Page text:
All metro stations are being constructed as disabled friendly and elderly friendly, with automatic fare collection system, automatic announcement system, electronic information display boards, escalators, lifts, and toilets. The stations comply with the 'Guidelines and Space Standards for Barrier Free Built Environment for Disabled and Elderly Persons' given by the ministry of urban development. Disabled-friendly amenities include non-slippery flooring, bumpy tiles to aid visually impaired persons, accessible toilets and ticket counters to help disabled persons. Lifts too will be equipped with grip-rails, audio announcements and Braille facilities. Elevated stations will have shopping malls and parking space, with additional space for future growth. Wi-Fi facility is also being planned at some of the stations. Underground stations will be air-conditioned and will have boosters to amp up cellphone signals within the premises. The elevated corridor will have a total of 53 lifts and 89 escalators.
Underground stations will have two levels, namely, a platform level and a concourse level. A mezzazine (additional level) in between the two has been planned where the depth of the station is greater. Platform level of the stations will have space for the commuters to assemble during normal operations, delays and emergency situation. The concourse level will be divided into paid and unpaid area and will also house an automatic fare collection system. The unpaid area provides the commuters with facilities such as access to the station, travel information and tickets counters. Automatic ticket gates with scanners provide access to the platforms, which is a common feature at underground and elevated stations. The underground stations will have an average width of 220 to 390 metres and will go up to 50 feet deep from the ground level.
The elevated stations will have three levels, namely, street, concourse and platform. Street level of the stations will have entry and exit, service rooms for diesel generators and transformers. Concourse level of the stations will be over 5.65 metres above the street level and will have station control room, ticketing counters, ticket gates. The platform for boarding trains will be around 12.6 meters above the street level.
Of the stations, Chennai Central, spread over 70,000 sq m, will be the largest, followed by St. Thomas Mount, Shenoy Nagar, Gemini and Washermenpet. SIDCO station in Guindy will be the smallest. The Chennai Central metro station is being constructed at a depth of 25 metres and will serve as a nerve centre since the both the corridors of the Metro Rail project converge in the station. St. Thomas Mount station, where MRTS and suburban lines meet, will be the second largest metro station in the city, where metro line and MRTS line will meet at two levels. A separate pathway is being provided for commuters from suburban railway station to walk into the Metro-MRTS station complex.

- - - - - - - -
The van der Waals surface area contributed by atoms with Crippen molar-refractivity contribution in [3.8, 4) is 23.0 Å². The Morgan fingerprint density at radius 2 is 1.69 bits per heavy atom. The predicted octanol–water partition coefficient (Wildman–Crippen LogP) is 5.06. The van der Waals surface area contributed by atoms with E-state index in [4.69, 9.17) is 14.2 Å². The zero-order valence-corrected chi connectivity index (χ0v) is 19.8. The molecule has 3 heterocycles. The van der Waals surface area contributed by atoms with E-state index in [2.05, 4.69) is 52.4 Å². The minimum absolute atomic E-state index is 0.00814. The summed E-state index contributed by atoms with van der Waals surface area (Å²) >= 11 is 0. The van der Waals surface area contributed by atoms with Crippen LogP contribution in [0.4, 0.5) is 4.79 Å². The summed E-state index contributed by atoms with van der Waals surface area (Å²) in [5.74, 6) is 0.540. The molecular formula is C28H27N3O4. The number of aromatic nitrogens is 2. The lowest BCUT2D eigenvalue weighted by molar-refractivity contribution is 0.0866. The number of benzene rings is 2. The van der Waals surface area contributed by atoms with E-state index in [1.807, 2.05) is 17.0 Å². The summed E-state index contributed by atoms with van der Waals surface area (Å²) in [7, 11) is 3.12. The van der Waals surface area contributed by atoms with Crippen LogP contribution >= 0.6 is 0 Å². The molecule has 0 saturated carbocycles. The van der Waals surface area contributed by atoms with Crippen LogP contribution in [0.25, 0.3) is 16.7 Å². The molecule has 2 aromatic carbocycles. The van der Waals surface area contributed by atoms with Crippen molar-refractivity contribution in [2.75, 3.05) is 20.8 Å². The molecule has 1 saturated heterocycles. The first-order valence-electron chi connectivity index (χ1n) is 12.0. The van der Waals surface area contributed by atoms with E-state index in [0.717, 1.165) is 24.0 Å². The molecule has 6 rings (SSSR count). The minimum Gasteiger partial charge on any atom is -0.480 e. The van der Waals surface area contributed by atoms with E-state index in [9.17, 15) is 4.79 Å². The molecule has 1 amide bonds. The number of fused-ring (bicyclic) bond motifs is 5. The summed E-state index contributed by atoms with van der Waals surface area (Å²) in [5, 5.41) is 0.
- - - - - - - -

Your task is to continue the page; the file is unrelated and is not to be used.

Parking facilities will be available only in some of the stations, including Chennai Central, Chennai Airport, Alandur, and Washermenpet, while others may not have parking provision due to lack of space.
The construction of stations were contracted to different construction companies, including Consolidated Construction Consortium Limited (CCCL), Gammon India, among others. Tenders worth 2245.3 million were awarded to CCCL to design and construct 10 elevated stations, including Koyambedu, CMBT, Arumbakkam, Vadapalani, Ekkatuthangal, Ashok Nagar, Alandur, SIDCO, Little Mount, Guindy and Officers Training Academy stations. Gammon India is responsible for the construction of seven underground stations, namely, Government Estate, LIC, Thousand Lights, Gemini, Teynampet, Chamiers Road and Saidapet, for which the company has employed about 300 labourers.
None of the stations will be provided with toilet facility, with the idea of not having passengers inside the station for long hours.
Several studies and proposals have been made to identify new lines to augment the two lines under construction. Two lines have been proposed in the comprehensive transportation study submitted by Wilbur Smith Associates from Medavakkam to St. Thomas Mount and Pattinambakkam to Lighthouse via Radhakrishnan Salai. A metro line from Thiruvanmiyur to Kottivakkam and beyond via ECR has been proposed by CMRL in the steering committee meeting of the Department of Highways and Minor Ports. But it has been decided to defer construction for the present and resume later. This was proposed as an alternate for the East Coast Elevated Expressway A project study was produced to establish links between Moolakada and Thirumangalam, Moolakadai and Thiruvanmiyur and Luz and Poonamallee through Iyyappanthangal.
After the success of the Delhi Metro, a similar system has been planned for the city of Chennai by E. Sreedharan of the DMRC to the then Chief Minister of Tamil Nadu Karunanidhi. The plan was later dropped in favour of a highly ambitious monorail network, spread over the whole city during Jayalalitha's tenure. Karunanidhi revived the metro rail project to life once again by including it in the 2007–08 State Government's budget, and an amount of 500 million had been sanctioned for preliminary works which included a Detailed Project Report (DPR) to be prepared by the DMRC Rail Project. The approval for the project was finally given by the state cabinet on 7 November 2007 and is to be executed by a special purpose vehicle, the Chennai Metro Rail Limited (CMRL).
Seven lines have been planned by the DMRC for the Chennai Metro network. Two routes are under construction as part of the first phase, with several planned for future phases of the metro network.
|Line 1||Wimco Nagar||Chennai International Airport||2015||32.1||16.6||13||12||Suburban, MRTS, 2|
|Line 2||Chennai Central||St. Thomas Mount||2015||22||9.7||9||8||Suburban, MRTS, 1|
|Line 3||Mogappair||Tiruvanmiyur||24||10||9||8||4, MRTS|
|Line 4||Porur||Kamarajar Salai||3|
|Line 5||Ring Road||Ring Road|
|Line 6||Radhakrishnan Salai||Kilpauk Medical College||2|
|Line 7||Along NH5 Road||Along NH5 Road|
Lines and routes
As part of the first phase, two metro lines are under construction.
|Line 1||Washermanpet||Chennai International Airport||2015||23.1||14.3||11||6||Suburban, MRTS, 2|